BRIEF DESCRIPTION OF THE DRAWINGS

FIG. 1A is an exemplary block diagram of a computing device including a tactile input device according to an exemplary implementation.

FIG. 1B is an exemplary block diagram of the tactile input device and related components according to an exemplary implementation.

FIG. 2 is an exemplary schematic of a sensor pattern according to an exemplary implementation.

FIG. 3 is an exemplary schematic of a sensing element according to an exemplary implementation.

FIG. 4 is an exemplary schematic of a sensing element according to an exemplary implementation.

FIG. 5 is a diagram showing example or representative computing devices and associated elements that may be used to implement the systems and methods of FIGS. 1-4.

DETAILED DESCRIPTION

A tactile input device for use with a computing device can be used to communicate with and control operations of the computing device. The tactile input device may include, for example, a trackpad or a touch pad. The terms trackpad and touch pad may be used interchangeably throughout this document to mean the same thing. The tactile input device can be configured to be contacted by a user on a top surface of the tactile input device to trigger an electronic signal within the computing device. For example, a user can slide or move one or more fingers, or in some cases, knuckles or a portion of a hand, across the top surface of the tactile input device to move a cursor visible on a display of the computing device. The tactile input device can also include a “scroll” function to allow the user to for example, scroll vertically or horizontally across the display. The scroll function may be equivalent to rolling a wheel on a mouse, or typing “page up” or “page down” buttons on the keyboard. The user may actuate the scroll function by holding both fingers down on the tactile input device, and moving one or both fingers in the horizontal or vertical direction. The tactile input device may respond by recognizing the fingers as a scroll gesture, and provide a scroll gesture output to other components of the computing system.

The tactile input device can also include a “click” function to allow the user to for example, click or select items on the display, or to actuate a right click function. Various tactile input devices described herein can allow a user to actuate a click function by exerting or applying a force on a top surface of the tactile input device at any location on the top surface. In some implementations, the tactile input device may not have a specific sensor location that the user finds to actuate a click function. In other implementations, the tactile input device may include a portion (e.g., a bottom third of a trackpad) that the user may depress (e.g., with a certain amount of pressure) to actuate a click function. The tactile input device can also travel a consistent vertical distance and provide a consistent tactile response to the user when the user clicks on any portion of the top surface of the tactile input device.

The tactile input device may include a sensor component that is used to determine a position of items (a user's fingers or hand, a stylus, etc.) that touch the tactile input device by sensing changes in capacitance levels on the tactile input device and providing resulting signal information to a controller. The sensor may include multiple sensing elements that are arranged in a sensor pattern (or pattern). The sensing elements may be conductors and the terms sensing elements, conductors and conductor segments are used interchangeably throughout this document to mean the same thing. The pattern arrangement of the sensing elements may provide a higher number of interfaces (or gaps or spaces) between the sensing elements, thus providing a greater number of sensitive areas on the tactile input device on which to determine finger positioning. The pattern arrangement of the sensing elements may provide an improved tactile input device that is sensitive over more of the surface area and better able to determine finger placement and positioning.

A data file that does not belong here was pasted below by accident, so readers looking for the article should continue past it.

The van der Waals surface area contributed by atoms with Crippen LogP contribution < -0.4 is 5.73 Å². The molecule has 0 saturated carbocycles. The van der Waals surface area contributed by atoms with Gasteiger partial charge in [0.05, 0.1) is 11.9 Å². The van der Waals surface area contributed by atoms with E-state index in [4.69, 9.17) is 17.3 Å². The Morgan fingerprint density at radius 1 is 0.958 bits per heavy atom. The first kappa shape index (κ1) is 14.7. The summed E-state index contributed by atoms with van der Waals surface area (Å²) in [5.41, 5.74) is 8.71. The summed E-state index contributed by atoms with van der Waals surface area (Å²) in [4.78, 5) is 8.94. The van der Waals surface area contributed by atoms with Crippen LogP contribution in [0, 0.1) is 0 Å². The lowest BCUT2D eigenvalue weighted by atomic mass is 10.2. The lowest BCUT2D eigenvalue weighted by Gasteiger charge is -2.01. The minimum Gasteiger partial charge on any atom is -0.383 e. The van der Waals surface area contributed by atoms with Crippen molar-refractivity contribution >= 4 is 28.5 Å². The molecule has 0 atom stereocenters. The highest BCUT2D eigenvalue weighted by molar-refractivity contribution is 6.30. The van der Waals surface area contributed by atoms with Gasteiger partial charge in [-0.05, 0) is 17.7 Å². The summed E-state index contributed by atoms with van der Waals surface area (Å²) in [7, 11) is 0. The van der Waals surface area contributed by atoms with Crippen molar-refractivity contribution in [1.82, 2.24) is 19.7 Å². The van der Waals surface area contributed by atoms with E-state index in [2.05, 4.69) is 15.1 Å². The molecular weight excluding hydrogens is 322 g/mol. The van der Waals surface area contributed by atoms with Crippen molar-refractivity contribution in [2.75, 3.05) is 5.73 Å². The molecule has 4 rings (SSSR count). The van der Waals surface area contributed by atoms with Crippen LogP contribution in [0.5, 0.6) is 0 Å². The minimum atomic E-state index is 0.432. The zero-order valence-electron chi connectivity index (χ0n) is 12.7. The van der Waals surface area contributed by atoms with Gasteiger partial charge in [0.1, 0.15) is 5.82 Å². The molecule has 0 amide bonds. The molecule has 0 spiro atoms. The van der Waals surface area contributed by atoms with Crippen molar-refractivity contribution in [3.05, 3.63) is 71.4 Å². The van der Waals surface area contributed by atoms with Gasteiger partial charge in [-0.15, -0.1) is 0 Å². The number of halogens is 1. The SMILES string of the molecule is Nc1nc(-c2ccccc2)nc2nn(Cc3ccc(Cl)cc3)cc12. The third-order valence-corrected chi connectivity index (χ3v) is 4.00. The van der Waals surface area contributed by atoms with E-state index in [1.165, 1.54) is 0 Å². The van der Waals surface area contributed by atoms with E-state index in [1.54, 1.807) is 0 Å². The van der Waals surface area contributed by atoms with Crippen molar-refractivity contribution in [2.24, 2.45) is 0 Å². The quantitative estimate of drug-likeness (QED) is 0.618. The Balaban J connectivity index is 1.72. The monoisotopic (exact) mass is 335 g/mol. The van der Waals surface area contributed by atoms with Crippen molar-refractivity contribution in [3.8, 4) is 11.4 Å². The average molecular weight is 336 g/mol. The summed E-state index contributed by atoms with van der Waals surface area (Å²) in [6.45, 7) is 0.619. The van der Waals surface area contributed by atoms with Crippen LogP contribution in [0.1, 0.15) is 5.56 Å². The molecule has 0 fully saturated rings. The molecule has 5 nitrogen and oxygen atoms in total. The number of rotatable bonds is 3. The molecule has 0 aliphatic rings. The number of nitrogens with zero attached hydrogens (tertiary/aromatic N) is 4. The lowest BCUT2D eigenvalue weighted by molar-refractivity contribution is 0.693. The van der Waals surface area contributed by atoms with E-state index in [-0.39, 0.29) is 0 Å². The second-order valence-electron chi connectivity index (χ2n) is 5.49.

As used herein, a reference to a top view in a figure refers to a view as viewed by a user during use of the tactile input device. For example, a top view can refer to a view of the tactile input device as disposed within a computing device such that the user can contact the top surface of the tactile input device to initiate an action within the computing device.

FIG. 1A is a diagram of a computing device 100 including a tactile input device 110 according to an exemplary implementation. Computing device 100 includes a display portion 102 and a base portion 104. Display portion 102 may include a display 120 that can be, for example, a liquid crystal display (LCD), a light emitting diode (LED) display, or other type of electronic visual display device. The base portion 104 can include, among other components, a tactile input device 110, a housing 112, and a keyboard portion 130.

The tactile input device 110 can include a sensor (not shown) and a top surface 118, configured to receive inputs (e.g., a touch, swipe, scroll, drag, click, hold, tap, combination of inputs, etc.) from a user. The sensor can be activated when a user enters an input on the top surface 118 of the tactile input device 110, and can communicate electronic signals within the computing device 100. The sensor can be, for example, a flame-retardant class-4 (FR3) printed circuit board. Other components, such as a dome switch, adhesive sheets, and cables (not shown), may also be integrated in computing device 100 to process input by a user via tactile input device 110 or keyboard 130. Various elements shown in the display 120 of the computing device 100 may be updated based on various movements of contacts on the tactile input device 110 or the keyboard 130.